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National Drinking Water Database


Manganese in Alabama


Manganese is a naturally occurring element released from mineral deposits as well as industrial use.

The Most Polluted Communities in Alabama

104 water utilities reported detecting Manganese in tap water since 2004, according to EWG's analysis of water quality data supplied by state water agencies

Ranked by highest average Manganese level

RankSystem Population Served Positive test results of total reported tests Average Level
(Range)
1Macon County Water Authority
Tuskegee, AL
7,5631 of 1371.5 ppb
(371.5 ppb)
2Winfield Water Works & Sewer Board
Winfield, AL
9,0001 of 2338.33 ppb
(0 to 676.67 ppb)
3Opelika Water Works Board
Opelika, AL
30,0001 of 2267.5 ppb
(0 to 535 ppb)
4Crossville Water Board
Crossville, AL
1,9501 of 1132 ppb
(132 ppb)
5York Water System/City of York
York, AL
3,7082 of 2105 ppb
(40 to 170 ppb)
6Red Bay Water & Gas Board
Red Bay, AL
5,3671 of 1100 ppb
(100 ppb)
7Pisgah Water Works
Pisgah, AL
1,3502 of 286 ppb
(86 ppb)
8Billingsley Water System
Billingsley, AL
1,4131 of 184 ppb
(84 ppb)
9Kennedy Water Works Board
Kennedy, AL
8101 of 184 ppb
(84 ppb)
10New Hope Water System (Coffee Co.)
Jack, AL
1,5001 of 166 ppb
(66 ppb)

Health Based Limits for Manganese

StandardDescriptionLevel
EPA Human Health Water Quality CriteriaWater quality criteria set by the US EPA provide guidance for states and tribes authorized to establish water quality standards under the Clean Water Act (CWA) to protect human health. These are non-enforceable standards based upon exposure by both drinking water and the contribution of water contamination to other consumed foods. Source: U.S. Environmental Protection Agency.50 ppb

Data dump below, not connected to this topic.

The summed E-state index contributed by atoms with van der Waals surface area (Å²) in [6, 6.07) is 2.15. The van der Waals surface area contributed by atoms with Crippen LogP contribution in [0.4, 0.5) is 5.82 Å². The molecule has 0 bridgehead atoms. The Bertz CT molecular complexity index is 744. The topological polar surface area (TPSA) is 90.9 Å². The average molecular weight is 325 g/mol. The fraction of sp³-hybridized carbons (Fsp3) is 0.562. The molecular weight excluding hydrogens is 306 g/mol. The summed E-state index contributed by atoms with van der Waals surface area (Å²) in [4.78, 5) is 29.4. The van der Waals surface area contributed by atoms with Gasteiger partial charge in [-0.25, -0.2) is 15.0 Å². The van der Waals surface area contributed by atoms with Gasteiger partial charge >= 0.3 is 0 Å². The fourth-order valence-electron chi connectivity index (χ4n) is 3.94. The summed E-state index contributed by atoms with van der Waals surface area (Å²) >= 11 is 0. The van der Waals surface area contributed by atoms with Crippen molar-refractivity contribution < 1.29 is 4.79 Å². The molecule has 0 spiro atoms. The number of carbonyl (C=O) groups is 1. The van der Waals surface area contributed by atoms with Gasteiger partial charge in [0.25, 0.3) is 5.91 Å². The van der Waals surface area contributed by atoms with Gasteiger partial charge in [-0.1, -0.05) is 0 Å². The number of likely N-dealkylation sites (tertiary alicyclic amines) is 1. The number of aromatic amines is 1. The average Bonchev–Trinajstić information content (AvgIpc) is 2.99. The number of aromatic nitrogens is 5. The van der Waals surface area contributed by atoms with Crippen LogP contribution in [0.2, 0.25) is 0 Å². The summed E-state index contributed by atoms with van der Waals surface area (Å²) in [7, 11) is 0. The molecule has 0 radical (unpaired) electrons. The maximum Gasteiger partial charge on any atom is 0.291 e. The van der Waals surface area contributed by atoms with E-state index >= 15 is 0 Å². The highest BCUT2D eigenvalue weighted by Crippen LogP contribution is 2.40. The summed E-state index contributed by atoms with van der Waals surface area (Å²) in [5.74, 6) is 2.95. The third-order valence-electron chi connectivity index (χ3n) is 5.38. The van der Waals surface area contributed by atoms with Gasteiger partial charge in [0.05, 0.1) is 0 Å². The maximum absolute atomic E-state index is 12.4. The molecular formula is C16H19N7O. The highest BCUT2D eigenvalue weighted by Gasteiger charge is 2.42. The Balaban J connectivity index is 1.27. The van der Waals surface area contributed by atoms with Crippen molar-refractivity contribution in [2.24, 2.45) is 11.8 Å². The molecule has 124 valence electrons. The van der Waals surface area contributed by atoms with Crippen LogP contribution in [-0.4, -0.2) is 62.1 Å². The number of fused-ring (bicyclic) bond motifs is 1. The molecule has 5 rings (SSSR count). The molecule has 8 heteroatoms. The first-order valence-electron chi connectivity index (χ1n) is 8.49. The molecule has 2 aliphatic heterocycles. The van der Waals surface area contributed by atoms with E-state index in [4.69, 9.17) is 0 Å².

National Secondary Drinking Water RegulationsA National Secondary Drinking Water Regulation is a non-enforceable guideline regarding contaminants that may cause cosmetic effects (such as taste, odor, or color). Some states choose to adopt them as enforceable standards. Source: U.S. Environmental Protection Agency. 50 ppb
Lifetime health-based limit, non-cancer riskConcentration of a chemical in drinking water that is not expected to cause any adverse, noncarcinogenic health effects for a lifetime of exposure. The Lifetime health-based limit (or Health Advisory, HA) is based on exposure for a a 70-kg adult consuming 2 liters of water per day. Source: U.S. Environmental Protection Agency.300 ppb
Health-Based Screening LevelA benchmark concentration of contaminants in water that may be of potential concern for human health, if exceeded. For noncarcinogens, the HBSL represents the contaminant concentration in drinking water that is not expected to cause any adverse effects over a lifetime of exposure. For carcinogens, the HBSL range represents the contaminant concentration in drinking water that corresponds to an excess estimated lifetime cancer risk of 1 chance in 1 million to 1 chance in 10 thousand. Source: U.S. Geological Survey.300 ppb
Children's health-based limit for 1-day exposureConcentration of a chemical in drinking water that is not expected to cause any adverse, noncarcinogenic health effects for up to one day of exposure. The One-Day health-based limit (or Health Advisory, HA) is typically set to protect a 10-kg child consuming 1 liter of water per day. Source: U.S. Environmental Protection Agency.1000 ppb
Children's health-based limit for 10-day exposureConcentration of a chemical in drinking water that is not expected to cause any adverse, noncarcinogenic effects for up to ten days of exposure. The Ten-Day health-based limit (or Health Advisory, HA) is typically set to protect a 10-kg child consuming 1 liter of water per day. Source: U.S. Environmental Protection Agency.1000 ppb
Drinking Water Equivalent LevelA lifetime exposure concentration protective of adverse, noncarcinogenic health effects, that assumes all of the exposure to a contaminant is from drinking water. Source: U.S. Environmental Protection Agency.1600 ppb

Violation Summary for Manganese in Alabama

Data from the U.S. Environmental Protection Agency includes the following violations of federal standards in Alabama since 2004

Violation TypeNumber of Violations
Failure to monitor regularly1